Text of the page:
The Importance of Pollinators

On Saturday, March 12, 2011, a small contingent of FruitGuys joined Cub Scouts from Santa Rosa and participants from the Volunteer Center for Sonoma County at Gabriel Farm in Sebastopol, CA (Sonoma County).

Noelle Johnson consultancy of Gold River RCD shows off pre-made beehives.

The theme for the day was pollinators! Before we could get our hands dirty, we first got a lesson in the importance of bees and other insects from Noelle Johnson, conservation planner at the Gold Ridge Resource Conservation District (RCD), 134,000-acre district in western Sonoma County, and a lesson in agro-ecology from Rose Roberts, founder and Chief Steward of Farm Stewards, a sustainable agriculture consultancy.

Rose Roberts of Farm Stewards explains how insects affect our food production

Honey bee populations worldwide are declining and farmers everywhere are doing what they can to help to preserve these essential members of our food system. Habitat loss, pesticide use, and disease all contribute to the declines of bee and insect populations worldwide but as more people are made aware of these problems, conservation efforts are springing up everywhere.

Torrey Olson talks about his organic farm to Cub Scouts from Santa Rosa.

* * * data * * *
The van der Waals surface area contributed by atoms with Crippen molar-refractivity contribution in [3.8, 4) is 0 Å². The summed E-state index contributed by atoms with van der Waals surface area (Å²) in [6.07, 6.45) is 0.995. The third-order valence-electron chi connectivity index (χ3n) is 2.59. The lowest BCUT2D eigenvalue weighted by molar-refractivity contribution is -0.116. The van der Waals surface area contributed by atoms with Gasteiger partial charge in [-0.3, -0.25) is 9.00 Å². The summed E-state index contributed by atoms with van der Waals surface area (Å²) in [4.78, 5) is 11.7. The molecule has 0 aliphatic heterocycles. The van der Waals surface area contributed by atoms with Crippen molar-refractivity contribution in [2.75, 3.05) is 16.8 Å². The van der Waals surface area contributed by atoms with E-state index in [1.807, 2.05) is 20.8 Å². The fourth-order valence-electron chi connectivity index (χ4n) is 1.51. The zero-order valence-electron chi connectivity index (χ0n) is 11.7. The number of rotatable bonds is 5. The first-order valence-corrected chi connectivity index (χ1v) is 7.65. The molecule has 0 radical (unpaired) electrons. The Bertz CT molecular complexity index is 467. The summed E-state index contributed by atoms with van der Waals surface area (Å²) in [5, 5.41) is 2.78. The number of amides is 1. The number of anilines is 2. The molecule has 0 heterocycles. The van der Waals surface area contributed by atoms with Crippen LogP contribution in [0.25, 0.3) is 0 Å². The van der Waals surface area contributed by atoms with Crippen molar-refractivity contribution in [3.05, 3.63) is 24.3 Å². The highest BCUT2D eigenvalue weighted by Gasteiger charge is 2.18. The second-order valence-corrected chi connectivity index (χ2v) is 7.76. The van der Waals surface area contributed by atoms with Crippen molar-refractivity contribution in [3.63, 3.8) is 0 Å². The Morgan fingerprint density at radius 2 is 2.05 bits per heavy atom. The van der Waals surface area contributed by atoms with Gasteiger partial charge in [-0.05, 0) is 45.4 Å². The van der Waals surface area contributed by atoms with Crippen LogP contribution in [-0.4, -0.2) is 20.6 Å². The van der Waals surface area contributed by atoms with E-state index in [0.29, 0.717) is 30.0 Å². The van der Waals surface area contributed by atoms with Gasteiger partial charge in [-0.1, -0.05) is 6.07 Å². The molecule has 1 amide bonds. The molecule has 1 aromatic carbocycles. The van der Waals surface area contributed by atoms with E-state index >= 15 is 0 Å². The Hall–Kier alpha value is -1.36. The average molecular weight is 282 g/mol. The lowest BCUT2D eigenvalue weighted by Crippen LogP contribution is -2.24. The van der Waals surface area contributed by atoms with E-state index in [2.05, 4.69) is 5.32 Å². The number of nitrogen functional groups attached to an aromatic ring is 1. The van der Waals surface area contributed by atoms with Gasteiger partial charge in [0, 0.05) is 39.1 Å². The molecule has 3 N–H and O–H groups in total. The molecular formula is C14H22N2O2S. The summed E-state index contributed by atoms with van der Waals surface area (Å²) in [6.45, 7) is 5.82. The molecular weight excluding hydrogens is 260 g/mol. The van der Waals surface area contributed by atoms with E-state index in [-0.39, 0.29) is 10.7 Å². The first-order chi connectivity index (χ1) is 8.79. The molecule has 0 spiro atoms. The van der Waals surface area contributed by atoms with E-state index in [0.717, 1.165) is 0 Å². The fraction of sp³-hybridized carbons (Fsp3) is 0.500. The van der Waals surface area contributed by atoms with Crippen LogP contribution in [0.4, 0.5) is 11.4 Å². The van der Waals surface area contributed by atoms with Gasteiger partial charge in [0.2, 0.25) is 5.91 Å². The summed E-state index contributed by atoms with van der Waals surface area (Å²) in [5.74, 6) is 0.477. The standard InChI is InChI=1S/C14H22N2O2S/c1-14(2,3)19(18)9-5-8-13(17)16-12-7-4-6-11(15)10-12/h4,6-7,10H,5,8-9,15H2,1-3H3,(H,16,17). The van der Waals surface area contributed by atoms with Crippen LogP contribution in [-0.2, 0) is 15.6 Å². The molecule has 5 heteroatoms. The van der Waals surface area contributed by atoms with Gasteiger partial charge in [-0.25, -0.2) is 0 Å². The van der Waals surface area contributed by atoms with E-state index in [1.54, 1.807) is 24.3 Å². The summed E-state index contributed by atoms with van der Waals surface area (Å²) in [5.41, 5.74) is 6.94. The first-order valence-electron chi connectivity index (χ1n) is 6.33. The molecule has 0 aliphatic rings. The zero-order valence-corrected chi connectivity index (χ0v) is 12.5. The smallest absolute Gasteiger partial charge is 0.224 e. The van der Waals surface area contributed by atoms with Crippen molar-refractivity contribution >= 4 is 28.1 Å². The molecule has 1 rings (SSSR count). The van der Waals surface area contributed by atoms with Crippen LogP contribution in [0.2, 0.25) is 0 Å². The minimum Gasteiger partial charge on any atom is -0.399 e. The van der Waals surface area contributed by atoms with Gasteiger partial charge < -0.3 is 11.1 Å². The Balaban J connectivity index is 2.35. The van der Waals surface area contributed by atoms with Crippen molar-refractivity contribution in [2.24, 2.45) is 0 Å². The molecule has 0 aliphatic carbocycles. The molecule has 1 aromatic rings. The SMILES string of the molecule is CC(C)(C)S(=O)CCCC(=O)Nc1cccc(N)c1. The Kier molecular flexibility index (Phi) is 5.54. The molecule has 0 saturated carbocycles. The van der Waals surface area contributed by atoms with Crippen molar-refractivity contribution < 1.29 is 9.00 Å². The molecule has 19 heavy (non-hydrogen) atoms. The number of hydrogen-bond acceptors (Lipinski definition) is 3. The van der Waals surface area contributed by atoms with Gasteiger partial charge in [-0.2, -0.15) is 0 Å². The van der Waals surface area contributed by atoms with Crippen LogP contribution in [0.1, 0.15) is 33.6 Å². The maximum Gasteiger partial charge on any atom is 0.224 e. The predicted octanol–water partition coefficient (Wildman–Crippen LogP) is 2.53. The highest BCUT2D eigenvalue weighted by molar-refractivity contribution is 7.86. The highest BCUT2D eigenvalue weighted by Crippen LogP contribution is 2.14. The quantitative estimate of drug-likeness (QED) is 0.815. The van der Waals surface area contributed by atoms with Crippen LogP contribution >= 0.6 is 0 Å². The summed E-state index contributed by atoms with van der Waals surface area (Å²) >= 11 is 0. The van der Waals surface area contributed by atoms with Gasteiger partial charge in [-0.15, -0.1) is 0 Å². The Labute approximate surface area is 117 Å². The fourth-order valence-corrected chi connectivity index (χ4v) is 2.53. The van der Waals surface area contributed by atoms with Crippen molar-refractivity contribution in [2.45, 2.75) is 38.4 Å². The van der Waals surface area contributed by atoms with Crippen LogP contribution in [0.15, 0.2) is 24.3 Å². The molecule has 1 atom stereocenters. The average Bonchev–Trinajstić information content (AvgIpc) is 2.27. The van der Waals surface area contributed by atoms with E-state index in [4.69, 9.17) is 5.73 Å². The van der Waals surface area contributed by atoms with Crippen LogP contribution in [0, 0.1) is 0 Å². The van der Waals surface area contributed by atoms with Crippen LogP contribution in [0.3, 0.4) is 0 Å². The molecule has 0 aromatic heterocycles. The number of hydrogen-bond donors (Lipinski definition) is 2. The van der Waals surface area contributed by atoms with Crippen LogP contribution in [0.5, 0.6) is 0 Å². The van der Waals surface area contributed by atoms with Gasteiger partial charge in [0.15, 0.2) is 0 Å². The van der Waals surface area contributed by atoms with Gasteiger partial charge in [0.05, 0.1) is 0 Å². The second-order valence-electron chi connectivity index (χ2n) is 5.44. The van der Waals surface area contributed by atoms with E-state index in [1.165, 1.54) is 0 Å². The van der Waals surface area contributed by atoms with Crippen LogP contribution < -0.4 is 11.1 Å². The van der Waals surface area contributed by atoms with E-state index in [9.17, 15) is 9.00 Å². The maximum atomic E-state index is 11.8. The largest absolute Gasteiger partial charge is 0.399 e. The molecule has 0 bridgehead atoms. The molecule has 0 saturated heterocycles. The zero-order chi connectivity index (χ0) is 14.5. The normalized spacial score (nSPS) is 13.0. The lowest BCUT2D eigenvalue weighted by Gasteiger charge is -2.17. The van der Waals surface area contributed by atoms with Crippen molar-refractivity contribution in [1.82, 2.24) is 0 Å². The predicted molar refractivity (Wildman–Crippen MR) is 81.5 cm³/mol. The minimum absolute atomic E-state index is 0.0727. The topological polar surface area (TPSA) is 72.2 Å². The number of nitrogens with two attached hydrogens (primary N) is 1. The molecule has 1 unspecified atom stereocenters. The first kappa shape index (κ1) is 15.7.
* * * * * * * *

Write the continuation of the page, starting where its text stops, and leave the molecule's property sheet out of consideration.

At Gabriel Farm, owners Torrey and Lucy Olsen adhere to organic farming practices and have been working with Noelle and Rose on a pollinator project to increase natural plant habitats on their farm. In April 2008, The FruitGuys donated 4 beehives and 48,000 bees to Torrey and Lucy in an effort to help introduce new bee populations to the area. In March we gathered to help plant some pollinator-attracting border plants.

FruitGuys Betty, Amanda, Julie, and Candace are ready for a fun day of planting.

After going over the rules and regulations, we all set out to plant and mulch flowering shrubs and trees meant to provide year-round habitat and pollen for the bees and other beneficial insects. Rose, Noelle, and Torrey had already laid the groundwork and pre-placed the plants (still in pots) at appropriate spots around the 14-acre farm of Asian pear, apple, and persimmon trees.

FruitGal Erin getting her hands dirty.

By the end of the day, we had planted and mulched about 500 trees that will provide habitat, nectar, and pollen to native insects and hopefully boost their declining populations. The progress of the plantings, as well as, the abundance and diversity of the insect populations will be monitored by Noelle and her staff at RCD.

FruitGals Candace and Amanda start with some seeding


We look forward to all of the bountiful fruits these pollinators will help produce. For more information about pollinators and how you can get involved, visit the Pollinator Partnership website.  Many thanks to FruitGuys VP of Operations Erin for the great photos.

FruitGal Betty finds the best place for her shrub.

Read more about native bees and about what you can do to provide food and habitat for them in your garden.


Check out this San Francisco Chronicle story on how CA commercial honeybee populations are doing much better.

FruitGal Julie diggin’ holes.


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